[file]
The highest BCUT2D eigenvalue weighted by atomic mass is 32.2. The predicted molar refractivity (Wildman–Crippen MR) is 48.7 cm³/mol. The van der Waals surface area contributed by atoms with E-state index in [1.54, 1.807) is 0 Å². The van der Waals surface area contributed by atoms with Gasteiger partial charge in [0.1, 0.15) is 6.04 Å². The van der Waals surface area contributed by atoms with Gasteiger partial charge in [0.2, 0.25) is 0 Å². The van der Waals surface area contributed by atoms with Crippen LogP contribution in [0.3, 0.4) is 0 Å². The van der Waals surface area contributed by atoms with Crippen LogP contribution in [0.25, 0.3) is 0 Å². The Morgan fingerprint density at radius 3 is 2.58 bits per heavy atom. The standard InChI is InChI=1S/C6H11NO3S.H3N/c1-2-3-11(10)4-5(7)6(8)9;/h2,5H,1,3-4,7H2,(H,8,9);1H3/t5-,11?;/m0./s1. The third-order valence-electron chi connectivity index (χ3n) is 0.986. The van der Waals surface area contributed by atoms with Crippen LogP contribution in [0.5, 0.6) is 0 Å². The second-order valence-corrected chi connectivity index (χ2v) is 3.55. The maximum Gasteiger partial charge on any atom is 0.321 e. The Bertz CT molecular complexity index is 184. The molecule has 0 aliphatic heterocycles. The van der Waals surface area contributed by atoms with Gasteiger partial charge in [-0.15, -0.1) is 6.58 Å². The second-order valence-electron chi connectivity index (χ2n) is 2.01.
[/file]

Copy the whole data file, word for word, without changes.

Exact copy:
The highest BCUT2D eigenvalue weighted by atomic mass is 32.2. The predicted molar refractivity (Wildman–Crippen MR) is 48.7 cm³/mol. The van der Waals surface area contributed by atoms with E-state index in [1.54, 1.807) is 0 Å². The van der Waals surface area contributed by atoms with Gasteiger partial charge in [0.1, 0.15) is 6.04 Å². The van der Waals surface area contributed by atoms with Gasteiger partial charge in [0.2, 0.25) is 0 Å². The van der Waals surface area contributed by atoms with Crippen LogP contribution in [0.3, 0.4) is 0 Å². The van der Waals surface area contributed by atoms with Crippen LogP contribution in [0.25, 0.3) is 0 Å². The Morgan fingerprint density at radius 3 is 2.58 bits per heavy atom. The standard InChI is InChI=1S/C6H11NO3S.H3N/c1-2-3-11(10)4-5(7)6(8)9;/h2,5H,1,3-4,7H2,(H,8,9);1H3/t5-,11?;/m0./s1. The third-order valence-electron chi connectivity index (χ3n) is 0.986. The van der Waals surface area contributed by atoms with Crippen LogP contribution in [0.5, 0.6) is 0 Å². The second-order valence-corrected chi connectivity index (χ2v) is 3.55. The maximum Gasteiger partial charge on any atom is 0.321 e. The Bertz CT molecular complexity index is 184. The molecule has 0 aliphatic heterocycles. The van der Waals surface area contributed by atoms with Gasteiger partial charge in [-0.15, -0.1) is 6.58 Å². The second-order valence-electron chi connectivity index (χ2n) is 2.01.